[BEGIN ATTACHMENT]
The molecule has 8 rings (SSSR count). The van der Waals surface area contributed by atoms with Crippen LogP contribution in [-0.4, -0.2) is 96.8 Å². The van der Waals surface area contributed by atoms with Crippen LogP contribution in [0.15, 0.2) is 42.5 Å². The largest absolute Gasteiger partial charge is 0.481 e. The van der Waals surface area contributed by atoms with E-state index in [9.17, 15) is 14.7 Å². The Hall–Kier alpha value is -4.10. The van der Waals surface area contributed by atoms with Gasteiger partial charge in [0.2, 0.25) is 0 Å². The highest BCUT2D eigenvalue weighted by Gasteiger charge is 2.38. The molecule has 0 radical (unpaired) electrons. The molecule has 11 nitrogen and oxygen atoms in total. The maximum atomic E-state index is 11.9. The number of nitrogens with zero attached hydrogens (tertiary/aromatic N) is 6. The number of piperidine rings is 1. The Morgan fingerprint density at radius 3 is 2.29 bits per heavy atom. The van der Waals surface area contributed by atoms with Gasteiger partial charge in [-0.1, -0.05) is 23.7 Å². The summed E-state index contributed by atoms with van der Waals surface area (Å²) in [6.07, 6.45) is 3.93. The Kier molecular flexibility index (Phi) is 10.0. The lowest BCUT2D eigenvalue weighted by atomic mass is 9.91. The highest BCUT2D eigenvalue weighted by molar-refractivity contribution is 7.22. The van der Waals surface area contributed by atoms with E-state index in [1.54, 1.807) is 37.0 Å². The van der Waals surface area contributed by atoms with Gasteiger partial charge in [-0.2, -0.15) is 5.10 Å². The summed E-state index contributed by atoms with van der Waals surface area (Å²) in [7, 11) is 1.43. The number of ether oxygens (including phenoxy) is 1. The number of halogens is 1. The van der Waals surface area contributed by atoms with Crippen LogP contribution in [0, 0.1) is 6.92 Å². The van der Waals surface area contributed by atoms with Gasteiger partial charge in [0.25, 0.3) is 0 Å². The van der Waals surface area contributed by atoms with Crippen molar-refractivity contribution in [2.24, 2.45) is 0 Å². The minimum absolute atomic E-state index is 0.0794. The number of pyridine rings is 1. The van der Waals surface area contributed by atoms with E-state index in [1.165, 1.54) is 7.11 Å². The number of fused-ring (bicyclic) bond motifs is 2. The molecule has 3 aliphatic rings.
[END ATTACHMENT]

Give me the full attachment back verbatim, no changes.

The molecule has 8 rings (SSSR count). The van der Waals surface area contributed by atoms with Crippen LogP contribution in [-0.4, -0.2) is 96.8 Å². The van der Waals surface area contributed by atoms with Crippen LogP contribution in [0.15, 0.2) is 42.5 Å². The largest absolute Gasteiger partial charge is 0.481 e. The van der Waals surface area contributed by atoms with E-state index in [9.17, 15) is 14.7 Å². The Hall–Kier alpha value is -4.10. The van der Waals surface area contributed by atoms with Gasteiger partial charge in [0.2, 0.25) is 0 Å². The highest BCUT2D eigenvalue weighted by Gasteiger charge is 2.38. The molecule has 0 radical (unpaired) electrons. The molecule has 11 nitrogen and oxygen atoms in total. The maximum atomic E-state index is 11.9. The number of nitrogens with zero attached hydrogens (tertiary/aromatic N) is 6. The number of piperidine rings is 1. The Morgan fingerprint density at radius 3 is 2.29 bits per heavy atom. The van der Waals surface area contributed by atoms with Gasteiger partial charge in [-0.1, -0.05) is 23.7 Å². The summed E-state index contributed by atoms with van der Waals surface area (Å²) in [6.07, 6.45) is 3.93. The Kier molecular flexibility index (Phi) is 10.0. The lowest BCUT2D eigenvalue weighted by atomic mass is 9.91. The highest BCUT2D eigenvalue weighted by molar-refractivity contribution is 7.22. The van der Waals surface area contributed by atoms with E-state index in [1.54, 1.807) is 37.0 Å². The van der Waals surface area contributed by atoms with Gasteiger partial charge in [-0.2, -0.15) is 5.10 Å². The summed E-state index contributed by atoms with van der Waals surface area (Å²) in [7, 11) is 1.43. The number of ether oxygens (including phenoxy) is 1. The number of halogens is 1. The van der Waals surface area contributed by atoms with Crippen LogP contribution in [0, 0.1) is 6.92 Å². The van der Waals surface area contributed by atoms with Gasteiger partial charge in [0.25, 0.3) is 0 Å². The van der Waals surface area contributed by atoms with Crippen molar-refractivity contribution in [2.24, 2.45) is 0 Å². The minimum absolute atomic E-state index is 0.0794. The number of pyridine rings is 1. The van der Waals surface area contributed by atoms with E-state index in [1.165, 1.54) is 7.11 Å². The number of fused-ring (bicyclic) bond motifs is 2. The molecule has 3 aliphatic rings.